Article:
So you’ve written a great book. It’s piled up in boxes in your garage. You know it’s great and if you’re lucky your family is supportive and your friends are excited about your enthusiasm for your own work.
Family and friends, however, can only get you so far in the book sales stakes.
How do you let the world know about your fabulous book?
You start with your local community – and expand from there.
But before we go on, a warning:
if you’re not willing to stand tall and true with your book
and give it a public face, then hopefully you’re reading this
before you forked out those big bickies for the printer.
Because the stark reality is this: regardless of how fantastic and awesome your book is, unless you plan on holding out for high-hope lotto-like stakes that a) a mainstream publisher is going to stumble across your work and b) love it so much they’ll open the marketing coffers on your behalf – you must be prepared to devote every spare waking and sleeping moment you possess to promoting your book.
You will spend an awful lot of time wondering about how to approach the book industry itself and I would simply advise this: unless you have contacts who are serious players in the industry, you’ll feel like you’re firing pebbles with your little slingshot over the castle wall . . . without ever knowing where they land.
So all that’s left to do is – do it yourself!
And this, friends, is how you do it, starting from the top:
1. Local book stores
Unless you’re lucky enough to have a distributor to take you on (personally I don’t quibble about losing nearly 70% to distributors and retailers – I consider them my ‘team’ and am deeply grateful to them for the work they do on my behalf) – but if you don’t want or can’t find a distributor, you’ll find many local book stores have a ‘local author’ section and will happily stock your book on consignment.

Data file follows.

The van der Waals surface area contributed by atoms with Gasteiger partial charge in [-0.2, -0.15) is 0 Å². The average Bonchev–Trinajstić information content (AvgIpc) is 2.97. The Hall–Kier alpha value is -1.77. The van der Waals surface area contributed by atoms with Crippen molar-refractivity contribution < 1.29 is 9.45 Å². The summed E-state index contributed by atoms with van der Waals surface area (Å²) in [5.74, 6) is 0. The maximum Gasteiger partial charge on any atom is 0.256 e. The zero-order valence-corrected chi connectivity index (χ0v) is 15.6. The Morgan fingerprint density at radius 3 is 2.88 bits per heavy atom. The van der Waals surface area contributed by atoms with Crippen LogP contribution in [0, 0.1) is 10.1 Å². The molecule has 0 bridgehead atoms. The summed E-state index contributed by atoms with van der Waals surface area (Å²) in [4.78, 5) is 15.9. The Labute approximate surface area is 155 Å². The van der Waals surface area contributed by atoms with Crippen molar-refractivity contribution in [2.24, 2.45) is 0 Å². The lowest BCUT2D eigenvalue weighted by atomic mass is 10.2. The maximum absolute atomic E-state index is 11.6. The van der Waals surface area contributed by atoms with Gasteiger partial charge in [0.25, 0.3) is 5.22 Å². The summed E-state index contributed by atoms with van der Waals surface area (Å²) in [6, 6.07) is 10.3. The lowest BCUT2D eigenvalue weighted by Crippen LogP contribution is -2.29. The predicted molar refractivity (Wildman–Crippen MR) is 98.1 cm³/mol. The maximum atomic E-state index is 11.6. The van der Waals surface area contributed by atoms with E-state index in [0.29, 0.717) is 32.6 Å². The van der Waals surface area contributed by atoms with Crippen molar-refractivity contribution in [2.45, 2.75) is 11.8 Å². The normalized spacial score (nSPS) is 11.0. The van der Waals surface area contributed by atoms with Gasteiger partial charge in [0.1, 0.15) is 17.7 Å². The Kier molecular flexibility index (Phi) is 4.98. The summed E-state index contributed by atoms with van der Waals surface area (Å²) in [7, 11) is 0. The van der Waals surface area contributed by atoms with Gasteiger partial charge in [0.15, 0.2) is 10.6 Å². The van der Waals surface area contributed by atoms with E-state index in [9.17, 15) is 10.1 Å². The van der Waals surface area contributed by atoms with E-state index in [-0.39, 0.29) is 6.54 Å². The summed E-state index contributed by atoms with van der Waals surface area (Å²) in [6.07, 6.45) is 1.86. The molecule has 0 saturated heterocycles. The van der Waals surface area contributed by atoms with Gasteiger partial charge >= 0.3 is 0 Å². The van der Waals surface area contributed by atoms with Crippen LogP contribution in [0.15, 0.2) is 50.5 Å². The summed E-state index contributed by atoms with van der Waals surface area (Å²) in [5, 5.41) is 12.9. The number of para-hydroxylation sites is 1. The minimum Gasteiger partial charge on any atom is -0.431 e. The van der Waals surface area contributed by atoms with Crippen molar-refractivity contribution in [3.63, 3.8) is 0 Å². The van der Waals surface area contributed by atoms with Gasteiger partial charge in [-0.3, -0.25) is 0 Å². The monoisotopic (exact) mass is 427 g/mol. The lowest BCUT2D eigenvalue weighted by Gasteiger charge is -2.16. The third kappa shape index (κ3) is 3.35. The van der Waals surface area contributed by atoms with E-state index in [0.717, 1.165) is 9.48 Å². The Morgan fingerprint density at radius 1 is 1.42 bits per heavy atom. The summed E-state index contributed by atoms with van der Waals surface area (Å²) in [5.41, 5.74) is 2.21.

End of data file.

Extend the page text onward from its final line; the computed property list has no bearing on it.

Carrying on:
They’ll guide you through invoicing and consignment notices etc etc etc (in praise of distributors).
Yes. You launch your book. You invest in your product and you show the world how much you love it. You hire a room, you put on nice food, you theme the room, you send out invitations to people you know and don’t know (making sure you invite the good folk from the nearest writers’ centre).
You find someone ‘important’ who is willing to launch it (be cheeky!) and – and this is very, very important – you write a speech and tell the world something they didn’t know about you and your work.
And then you invite the local media****(more on this later).
3. Book signings
Plan your signings around calendar events that involve the public buying large quantities of gifts, such as Christmas, Mother’s Day, Father’s Day etc.
Call your local stores and tell them you’re available. You’ll be surprised how friendly and supportive they are! Make a list of bookshops in large towns and CBDs in your district, lend yourself to a wide geographical area – then hit the road with your little tour.
Make sure your signing table looks great –and always bring along everything you need (don’t assume the shop is going to provide you with anything more than a table). Include a nice tablecloth, book stands, a tray of wrapped chocolates (great icebreaker – in case you haven’t noticed, women love chocolate . . . and women buy books). Also, bring along extra stock in case the store only has limited numbers (and besides, the more books you have on the table, the more you’ll sell, so pile ‘em up!) AND, finally, a great big well-made, professionally designed sign (this is seriously worth the additional outlay).
As well, while we’re on the subject of promotional materials, the only paper flyers I worry about these days are bookmarks. Have bookmarks printed when you print the books – the printer can use the cover cut-offs, which would otherwise be scrap, and reduce costs. Print both sides of the bookmark and hand them out – they’re a wonderful way of introducing yourself to potential readers, because you are offering them something.